As noncash payments take the lead some merchants are deciding that they no longer want to accept cash. But while there are costs to managing cash (and digital payments, too, obviously), there can also be a cost to a brand for refusing to accept it.
Shake Shack founder Danny Meyer recently penned a blog post giving three reasons why his restaurants were going cashless. Consumers pushed back, giving one reason why they hated the idea and, in the end, their wishes prevailed.
Through Friday, June 15, Networld Media Group is accepting entries for the 2018 Bank Customer Experience Awards from innovative financial institutions and fintech providers whose unique strategies and technologies are enhancing the consumer experience.
Christie Rice, director of the worldwide global digital signage and interactive kiosk segment for the Internet of Things Group at Intel, talks about her company's work with so many of the technologies that enable interactive customer experiences of today — and tomorrow.
At a morning workshop during the ATMIA conference, the audience heard unsettling statistics and anecdotes about the rising number of ATM physical attacks in the U.S. They also heard about new and existing solutions that can help them avoid becoming another statistic or anecdote.
Some fintech pundits believe that mobile payments players must adopt a single, universal platform as a solid push-start toward global ubiquity. On the other side are industry-watchers who believe that uniformity is the hobgoblin of stunted innovation.
It is the need to deal with the unexpected that permeates the agenda of this year's ATMIA US conference: "Securing banking technology in the Internet of Things" … "Robots for testing ATMs" … And my favorite, "Disrupt fintechs with concierge services at the ATM."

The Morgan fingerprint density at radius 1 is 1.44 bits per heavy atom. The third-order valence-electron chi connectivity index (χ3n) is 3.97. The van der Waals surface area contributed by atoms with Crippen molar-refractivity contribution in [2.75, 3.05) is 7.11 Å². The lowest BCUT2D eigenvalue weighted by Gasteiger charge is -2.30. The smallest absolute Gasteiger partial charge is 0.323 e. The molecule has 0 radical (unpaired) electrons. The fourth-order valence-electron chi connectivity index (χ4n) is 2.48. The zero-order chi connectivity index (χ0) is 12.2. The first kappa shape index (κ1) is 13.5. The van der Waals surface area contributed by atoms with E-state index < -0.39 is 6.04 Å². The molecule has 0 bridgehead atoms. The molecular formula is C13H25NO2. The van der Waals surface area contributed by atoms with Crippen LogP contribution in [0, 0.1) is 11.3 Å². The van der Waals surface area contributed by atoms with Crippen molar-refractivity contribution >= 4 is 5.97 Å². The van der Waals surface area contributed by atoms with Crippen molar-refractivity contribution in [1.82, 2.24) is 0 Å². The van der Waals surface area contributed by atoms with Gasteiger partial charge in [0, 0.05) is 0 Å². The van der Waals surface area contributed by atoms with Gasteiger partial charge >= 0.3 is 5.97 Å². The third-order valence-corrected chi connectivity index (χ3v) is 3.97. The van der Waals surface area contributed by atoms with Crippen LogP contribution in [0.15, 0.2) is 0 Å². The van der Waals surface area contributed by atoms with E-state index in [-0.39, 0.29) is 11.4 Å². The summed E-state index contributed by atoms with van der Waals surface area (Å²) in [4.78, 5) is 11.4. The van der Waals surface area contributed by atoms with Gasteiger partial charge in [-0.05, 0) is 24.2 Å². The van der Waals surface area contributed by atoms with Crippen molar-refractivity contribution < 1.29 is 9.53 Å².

At the Bank Customer Experience Summit this week in Chicago, retail authority Doug Stephens highlighted shifts in demographics, technology and media that are completely transforming the consumer landscape — and the very essence of retail banking.
The year 2017 is almost certain to be a milestone year for the ATM — not only because it marks the 50th anniversary of the first installed machine, but also because it heralds the beginning of the industy's reinvention of the ATM as a next-gen banking device.
Implementing new technology can be difficult and costly. However, refusing to make changes can cripple your business as the competition adopts the latest innovations — potentially affecting your locations and ATM users.
It seems especially appropriate that the ATM Industry Association would give its conference in London a complete refresh as the industry celebrates the 50th anniversary of the installation of the first modern ATM in that same city.
The move towards the extinction of bank branches will have many negative effects. Prominent among them is a reduction in convenient access to cash deposit and withdrawal facilities for both the public and businesses.